|The Leafs will honour Gilmour's No. 93 prior to playing the Penguins on Saturday night. (CANADIAN PRESS/Adrian Wyld)
In looking back at the period of my career when I had the privilege of calling Doug Gilmour a teammate with the Maple Leafs, one thing will always stand out.
During the back-to-back seasons of 1992-93 and '93-94, when we made it to the conference final on each of those occasions, Dougie was more than just the best player on our team. He was arguably the best player in the entire National Hockey League.
That might be construed as a bit of a bold statement. But for me, looking back, I didn't see anyone better during those two seasons.
Offensively, he put up some really big numbers, collecting 238 points over those two seasons, including a franchise record 127 in '92-93. Defensively, he was as good as there was. And, mixed in with that, he was not afraid to get his nose dirty and stir up the pot when need be.
And don't forget. Dougie was not a very big guy, either.
During our 1993 playoff run, when we played three consecutive seven-game series, Dougie could not have been more than 175 pounds soaking wet. He would actually be hooked up to an intravenous line after games. We would laugh when we saw him hooked up to those tubes because, for the rest of us, pizza and beer served the same function.
But there was nothing laughable about the toughness of Gilmour. Don't let his diminutive size fool you.
During the 1994 playoffs, we had a first-round matchup against the Chicago Blackhawks. Dougie had a fractured foot at the time, but you would never hear this guy complain.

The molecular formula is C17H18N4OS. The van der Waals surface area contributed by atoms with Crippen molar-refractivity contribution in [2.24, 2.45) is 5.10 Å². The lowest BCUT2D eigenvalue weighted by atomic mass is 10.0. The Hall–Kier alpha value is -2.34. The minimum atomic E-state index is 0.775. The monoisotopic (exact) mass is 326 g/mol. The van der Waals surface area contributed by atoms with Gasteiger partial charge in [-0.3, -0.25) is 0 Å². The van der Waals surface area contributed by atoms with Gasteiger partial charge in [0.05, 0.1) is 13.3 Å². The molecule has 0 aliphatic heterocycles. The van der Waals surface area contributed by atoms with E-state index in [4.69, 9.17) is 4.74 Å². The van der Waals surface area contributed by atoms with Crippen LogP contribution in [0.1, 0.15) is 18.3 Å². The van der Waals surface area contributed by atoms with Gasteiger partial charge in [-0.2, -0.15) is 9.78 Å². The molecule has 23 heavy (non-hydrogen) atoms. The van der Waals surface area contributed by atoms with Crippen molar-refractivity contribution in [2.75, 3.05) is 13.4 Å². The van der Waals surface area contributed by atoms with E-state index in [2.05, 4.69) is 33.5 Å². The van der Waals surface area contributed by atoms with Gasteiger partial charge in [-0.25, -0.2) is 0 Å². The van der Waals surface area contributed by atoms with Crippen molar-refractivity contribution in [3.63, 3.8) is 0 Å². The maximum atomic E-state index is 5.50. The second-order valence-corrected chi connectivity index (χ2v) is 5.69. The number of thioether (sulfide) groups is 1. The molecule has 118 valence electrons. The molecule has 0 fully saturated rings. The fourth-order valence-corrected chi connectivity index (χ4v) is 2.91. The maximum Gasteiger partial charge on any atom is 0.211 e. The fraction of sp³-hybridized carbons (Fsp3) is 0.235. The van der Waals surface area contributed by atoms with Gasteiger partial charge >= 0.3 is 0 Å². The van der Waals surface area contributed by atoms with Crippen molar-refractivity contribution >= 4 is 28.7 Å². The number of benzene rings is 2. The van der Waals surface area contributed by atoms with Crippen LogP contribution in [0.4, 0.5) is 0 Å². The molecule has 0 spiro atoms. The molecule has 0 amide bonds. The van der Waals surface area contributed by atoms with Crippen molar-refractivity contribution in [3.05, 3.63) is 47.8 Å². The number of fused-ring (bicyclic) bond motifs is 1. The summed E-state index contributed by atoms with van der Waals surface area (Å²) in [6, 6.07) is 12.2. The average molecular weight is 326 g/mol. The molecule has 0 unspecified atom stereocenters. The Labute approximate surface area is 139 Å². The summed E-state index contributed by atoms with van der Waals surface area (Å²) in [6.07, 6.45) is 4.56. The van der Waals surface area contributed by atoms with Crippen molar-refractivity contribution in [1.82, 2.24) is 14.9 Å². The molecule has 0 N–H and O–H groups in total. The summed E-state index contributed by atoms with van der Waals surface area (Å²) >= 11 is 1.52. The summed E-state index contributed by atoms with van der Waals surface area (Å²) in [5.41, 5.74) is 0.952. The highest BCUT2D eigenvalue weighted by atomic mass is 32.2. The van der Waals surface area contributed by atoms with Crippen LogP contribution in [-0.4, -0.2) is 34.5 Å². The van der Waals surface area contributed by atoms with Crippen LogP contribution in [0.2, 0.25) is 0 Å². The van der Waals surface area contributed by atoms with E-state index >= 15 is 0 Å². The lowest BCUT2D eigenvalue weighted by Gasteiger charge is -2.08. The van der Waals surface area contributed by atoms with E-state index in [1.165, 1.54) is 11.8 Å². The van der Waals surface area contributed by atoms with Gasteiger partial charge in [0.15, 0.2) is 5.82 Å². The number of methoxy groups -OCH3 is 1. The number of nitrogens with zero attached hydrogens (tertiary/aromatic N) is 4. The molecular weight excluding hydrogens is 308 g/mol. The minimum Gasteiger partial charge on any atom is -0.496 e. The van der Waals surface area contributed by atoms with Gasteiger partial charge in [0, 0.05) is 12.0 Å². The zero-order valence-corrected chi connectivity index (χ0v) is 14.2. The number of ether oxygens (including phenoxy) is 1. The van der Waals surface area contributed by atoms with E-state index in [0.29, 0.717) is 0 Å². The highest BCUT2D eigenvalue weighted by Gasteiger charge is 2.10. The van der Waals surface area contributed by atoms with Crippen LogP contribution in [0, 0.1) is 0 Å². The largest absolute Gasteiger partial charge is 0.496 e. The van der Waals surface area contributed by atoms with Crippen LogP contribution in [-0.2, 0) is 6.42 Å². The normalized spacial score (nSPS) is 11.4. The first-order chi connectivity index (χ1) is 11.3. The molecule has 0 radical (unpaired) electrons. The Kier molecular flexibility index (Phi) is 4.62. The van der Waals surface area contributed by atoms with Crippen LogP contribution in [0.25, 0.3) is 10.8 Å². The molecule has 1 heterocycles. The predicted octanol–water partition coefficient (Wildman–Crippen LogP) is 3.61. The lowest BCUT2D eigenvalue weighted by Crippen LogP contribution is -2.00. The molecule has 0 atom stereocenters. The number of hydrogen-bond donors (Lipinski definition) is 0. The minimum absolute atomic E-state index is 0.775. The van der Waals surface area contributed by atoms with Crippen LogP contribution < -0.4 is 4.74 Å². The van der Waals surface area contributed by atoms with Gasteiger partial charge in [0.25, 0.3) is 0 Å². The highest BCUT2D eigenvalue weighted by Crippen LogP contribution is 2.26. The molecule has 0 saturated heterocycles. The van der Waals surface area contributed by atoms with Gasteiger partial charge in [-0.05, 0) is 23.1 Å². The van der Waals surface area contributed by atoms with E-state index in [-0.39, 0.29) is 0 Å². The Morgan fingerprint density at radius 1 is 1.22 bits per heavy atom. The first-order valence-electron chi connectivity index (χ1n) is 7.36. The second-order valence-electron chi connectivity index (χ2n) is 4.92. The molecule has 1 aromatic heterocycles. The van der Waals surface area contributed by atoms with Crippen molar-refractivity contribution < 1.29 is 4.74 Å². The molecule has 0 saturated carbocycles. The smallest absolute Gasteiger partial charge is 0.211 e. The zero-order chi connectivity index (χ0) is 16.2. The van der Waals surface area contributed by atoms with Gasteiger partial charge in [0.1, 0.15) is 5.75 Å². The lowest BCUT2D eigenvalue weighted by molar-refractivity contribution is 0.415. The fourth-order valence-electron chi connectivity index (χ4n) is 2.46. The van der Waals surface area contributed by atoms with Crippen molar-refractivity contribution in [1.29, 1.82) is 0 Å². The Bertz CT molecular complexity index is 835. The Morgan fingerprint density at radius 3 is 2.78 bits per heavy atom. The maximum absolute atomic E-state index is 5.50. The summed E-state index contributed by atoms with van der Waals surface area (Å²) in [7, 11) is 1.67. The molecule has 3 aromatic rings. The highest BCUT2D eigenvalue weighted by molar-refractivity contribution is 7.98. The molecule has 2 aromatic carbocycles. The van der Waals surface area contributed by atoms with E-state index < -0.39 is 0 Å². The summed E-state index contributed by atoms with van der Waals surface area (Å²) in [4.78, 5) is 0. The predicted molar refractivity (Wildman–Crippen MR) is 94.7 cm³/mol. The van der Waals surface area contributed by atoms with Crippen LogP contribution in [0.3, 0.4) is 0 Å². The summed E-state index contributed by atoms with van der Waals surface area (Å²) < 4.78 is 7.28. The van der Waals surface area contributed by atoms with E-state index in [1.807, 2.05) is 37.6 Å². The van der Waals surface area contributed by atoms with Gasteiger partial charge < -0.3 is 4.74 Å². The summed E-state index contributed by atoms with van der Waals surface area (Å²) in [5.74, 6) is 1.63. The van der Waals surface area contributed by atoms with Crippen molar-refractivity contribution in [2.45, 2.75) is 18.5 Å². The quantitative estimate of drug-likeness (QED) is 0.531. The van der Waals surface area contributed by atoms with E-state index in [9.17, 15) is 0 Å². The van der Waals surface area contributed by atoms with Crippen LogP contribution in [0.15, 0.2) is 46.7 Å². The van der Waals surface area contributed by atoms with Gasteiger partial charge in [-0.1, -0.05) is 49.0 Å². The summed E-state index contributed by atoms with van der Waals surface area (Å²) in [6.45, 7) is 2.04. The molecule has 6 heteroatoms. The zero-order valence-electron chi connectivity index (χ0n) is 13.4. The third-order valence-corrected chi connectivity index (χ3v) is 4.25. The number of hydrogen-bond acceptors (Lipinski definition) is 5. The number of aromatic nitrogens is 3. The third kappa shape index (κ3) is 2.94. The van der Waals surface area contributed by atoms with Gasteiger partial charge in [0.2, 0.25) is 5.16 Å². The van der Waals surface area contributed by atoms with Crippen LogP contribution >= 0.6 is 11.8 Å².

Before every game, they would freeze his foot to the point that he could not feel anything from his ankle on down.
To watch him take those needles and then go out there and play like he was 100%, well, that was inspirational. He didn't blink an eye. He didn't whine. He was right in there, getting in people's faces, chewing up ice time and being the offensive force he had been during the regular season. You would never have known he was playing hurt.
That, in essence, is what Doug Gilmour was all about.
As good as he was on the ice, he was just as much a quality guy off it. For all his talent and skill, he was just one of the guys. There was no aloofness whatsoever. Dougie treated everyone with the same respect, whether it be one of his teammates or the security guy at the Gardens.
When a player of his stature does that, it really is noticed and respected inside the dressing room.
That was the magical thing about our team during those years. We were a very close tight-knit group. No one was put ahead of any one else. There were no egos. And Dougie was the poster-child for that team-first attitude.
Along with playing against him a number of times, I had briefly met Dougie during a Team Canada tryout camp. So when he was traded to us as part of a 10-player deal with the Calgary Flames, he became the type of skilled player, in my opinion, that the Leafs had not had since Darryl Sittler.
At the time, Dougie was coming from a very good Calgary team to a rebuilding Leafs team.
No matter. He got along with everyone and fit right in from Day 1.
That's Dougie for you.
Two months ago, I had the honour of having a banner with my No. 17 go into the rafters. Tonight, Dougie's No. 93 will go up there too.
It is very well-deserved, Dougie. Congratulations.